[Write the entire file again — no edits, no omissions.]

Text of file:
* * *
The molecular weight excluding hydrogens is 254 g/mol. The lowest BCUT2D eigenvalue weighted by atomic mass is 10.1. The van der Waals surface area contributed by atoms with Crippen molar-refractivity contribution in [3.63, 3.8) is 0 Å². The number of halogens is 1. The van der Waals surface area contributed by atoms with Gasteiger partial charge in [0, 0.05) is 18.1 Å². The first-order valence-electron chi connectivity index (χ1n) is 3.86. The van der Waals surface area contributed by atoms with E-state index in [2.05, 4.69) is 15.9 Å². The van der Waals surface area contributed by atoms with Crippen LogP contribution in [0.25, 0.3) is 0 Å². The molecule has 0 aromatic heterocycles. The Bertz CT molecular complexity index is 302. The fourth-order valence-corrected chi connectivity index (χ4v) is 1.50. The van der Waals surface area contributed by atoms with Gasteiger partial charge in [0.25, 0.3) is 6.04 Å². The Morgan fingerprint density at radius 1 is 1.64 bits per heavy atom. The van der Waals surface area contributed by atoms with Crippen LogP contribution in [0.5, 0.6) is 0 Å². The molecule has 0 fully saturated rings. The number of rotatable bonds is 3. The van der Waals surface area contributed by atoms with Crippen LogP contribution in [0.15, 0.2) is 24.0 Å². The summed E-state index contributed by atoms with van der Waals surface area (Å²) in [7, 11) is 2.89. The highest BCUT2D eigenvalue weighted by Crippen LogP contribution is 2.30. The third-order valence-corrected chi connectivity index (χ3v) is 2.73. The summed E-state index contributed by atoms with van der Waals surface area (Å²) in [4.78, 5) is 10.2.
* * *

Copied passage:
The molecular weight excluding hydrogens is 254 g/mol. The lowest BCUT2D eigenvalue weighted by atomic mass is 10.1. The van der Waals surface area contributed by atoms with Crippen molar-refractivity contribution in [3.63, 3.8) is 0 Å². The number of halogens is 1. The van der Waals surface area contributed by atoms with Gasteiger partial charge in [0, 0.05) is 18.1 Å². The first-order valence-electron chi connectivity index (χ1n) is 3.86. The van der Waals surface area contributed by atoms with E-state index in [2.05, 4.69) is 15.9 Å². The van der Waals surface area contributed by atoms with Crippen LogP contribution in [0.25, 0.3) is 0 Å². The molecule has 0 aromatic heterocycles. The Bertz CT molecular complexity index is 302. The fourth-order valence-corrected chi connectivity index (χ4v) is 1.50. The van der Waals surface area contributed by atoms with Gasteiger partial charge in [0.25, 0.3) is 6.04 Å². The Morgan fingerprint density at radius 1 is 1.64 bits per heavy atom. The van der Waals surface area contributed by atoms with Crippen LogP contribution in [0.5, 0.6) is 0 Å². The molecule has 0 fully saturated rings. The number of rotatable bonds is 3. The van der Waals surface area contributed by atoms with Crippen LogP contribution in [0.15, 0.2) is 24.0 Å². The summed E-state index contributed by atoms with van der Waals surface area (Å²) in [7, 11) is 2.89. The highest BCUT2D eigenvalue weighted by Crippen LogP contribution is 2.30. The third-order valence-corrected chi connectivity index (χ3v) is 2.73. The summed E-state index contributed by atoms with van der Waals surface area (Å²) in [4.78, 5) is 10.2.